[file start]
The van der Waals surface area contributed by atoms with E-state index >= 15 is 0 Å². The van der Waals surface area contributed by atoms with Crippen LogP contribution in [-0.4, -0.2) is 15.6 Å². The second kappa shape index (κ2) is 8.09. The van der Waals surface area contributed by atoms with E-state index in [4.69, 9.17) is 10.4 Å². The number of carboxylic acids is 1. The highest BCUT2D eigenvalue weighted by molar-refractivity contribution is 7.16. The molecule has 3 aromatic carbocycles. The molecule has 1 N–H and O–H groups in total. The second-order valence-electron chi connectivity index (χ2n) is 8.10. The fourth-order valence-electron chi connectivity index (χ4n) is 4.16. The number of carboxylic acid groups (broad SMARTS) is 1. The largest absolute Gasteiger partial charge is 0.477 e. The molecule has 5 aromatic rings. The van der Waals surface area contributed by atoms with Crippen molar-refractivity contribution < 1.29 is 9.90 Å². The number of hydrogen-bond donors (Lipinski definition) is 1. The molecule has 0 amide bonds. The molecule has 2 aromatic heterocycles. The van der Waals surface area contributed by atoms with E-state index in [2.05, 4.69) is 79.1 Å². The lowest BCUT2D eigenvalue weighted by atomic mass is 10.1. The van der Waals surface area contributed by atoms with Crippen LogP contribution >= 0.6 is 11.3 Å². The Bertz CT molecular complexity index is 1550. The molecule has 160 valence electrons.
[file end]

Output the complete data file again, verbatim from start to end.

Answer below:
The van der Waals surface area contributed by atoms with E-state index >= 15 is 0 Å². The van der Waals surface area contributed by atoms with Crippen LogP contribution in [-0.4, -0.2) is 15.6 Å². The second kappa shape index (κ2) is 8.09. The van der Waals surface area contributed by atoms with E-state index in [4.69, 9.17) is 10.4 Å². The number of carboxylic acids is 1. The highest BCUT2D eigenvalue weighted by molar-refractivity contribution is 7.16. The molecule has 3 aromatic carbocycles. The molecule has 1 N–H and O–H groups in total. The second-order valence-electron chi connectivity index (χ2n) is 8.10. The fourth-order valence-electron chi connectivity index (χ4n) is 4.16. The number of carboxylic acid groups (broad SMARTS) is 1. The largest absolute Gasteiger partial charge is 0.477 e. The molecule has 5 aromatic rings. The van der Waals surface area contributed by atoms with Crippen molar-refractivity contribution < 1.29 is 9.90 Å². The number of hydrogen-bond donors (Lipinski definition) is 1. The molecule has 0 amide bonds. The molecule has 2 aromatic heterocycles. The van der Waals surface area contributed by atoms with E-state index in [2.05, 4.69) is 79.1 Å². The lowest BCUT2D eigenvalue weighted by atomic mass is 10.1. The van der Waals surface area contributed by atoms with Crippen LogP contribution >= 0.6 is 11.3 Å². The Bertz CT molecular complexity index is 1550. The molecule has 160 valence electrons.